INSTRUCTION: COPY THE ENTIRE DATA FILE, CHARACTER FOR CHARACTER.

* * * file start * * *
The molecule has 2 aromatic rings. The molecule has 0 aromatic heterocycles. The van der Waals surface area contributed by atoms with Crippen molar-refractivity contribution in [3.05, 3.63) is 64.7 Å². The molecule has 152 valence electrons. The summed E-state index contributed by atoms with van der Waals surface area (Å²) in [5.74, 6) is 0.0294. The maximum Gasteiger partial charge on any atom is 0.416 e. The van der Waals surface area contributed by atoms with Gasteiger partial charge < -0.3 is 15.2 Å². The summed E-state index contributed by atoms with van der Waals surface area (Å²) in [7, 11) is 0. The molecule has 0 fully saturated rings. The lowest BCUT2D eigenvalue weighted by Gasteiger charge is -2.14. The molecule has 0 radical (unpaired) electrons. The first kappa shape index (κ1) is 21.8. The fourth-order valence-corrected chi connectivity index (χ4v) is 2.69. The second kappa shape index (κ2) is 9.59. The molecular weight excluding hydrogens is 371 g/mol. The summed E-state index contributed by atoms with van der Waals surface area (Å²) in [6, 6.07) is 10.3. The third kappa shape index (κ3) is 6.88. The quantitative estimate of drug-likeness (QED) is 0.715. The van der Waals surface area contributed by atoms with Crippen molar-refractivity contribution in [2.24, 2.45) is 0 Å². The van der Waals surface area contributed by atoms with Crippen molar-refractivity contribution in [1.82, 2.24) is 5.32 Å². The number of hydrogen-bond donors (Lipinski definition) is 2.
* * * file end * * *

The molecule has 2 aromatic rings. The molecule has 0 aromatic heterocycles. The van der Waals surface area contributed by atoms with Crippen molar-refractivity contribution in [3.05, 3.63) is 64.7 Å². The molecule has 152 valence electrons. The summed E-state index contributed by atoms with van der Waals surface area (Å²) in [5.74, 6) is 0.0294. The maximum Gasteiger partial charge on any atom is 0.416 e. The van der Waals surface area contributed by atoms with Gasteiger partial charge < -0.3 is 15.2 Å². The summed E-state index contributed by atoms with van der Waals surface area (Å²) in [7, 11) is 0. The molecule has 0 fully saturated rings. The lowest BCUT2D eigenvalue weighted by Gasteiger charge is -2.14. The molecule has 0 radical (unpaired) electrons. The first kappa shape index (κ1) is 21.8. The fourth-order valence-corrected chi connectivity index (χ4v) is 2.69. The second kappa shape index (κ2) is 9.59. The molecular weight excluding hydrogens is 371 g/mol. The summed E-state index contributed by atoms with van der Waals surface area (Å²) in [6, 6.07) is 10.3. The third kappa shape index (κ3) is 6.88. The quantitative estimate of drug-likeness (QED) is 0.715. The van der Waals surface area contributed by atoms with Crippen molar-refractivity contribution in [2.24, 2.45) is 0 Å². The van der Waals surface area contributed by atoms with Crippen molar-refractivity contribution in [1.82, 2.24) is 5.32 Å². The number of hydrogen-bond donors (Lipinski definition) is 2.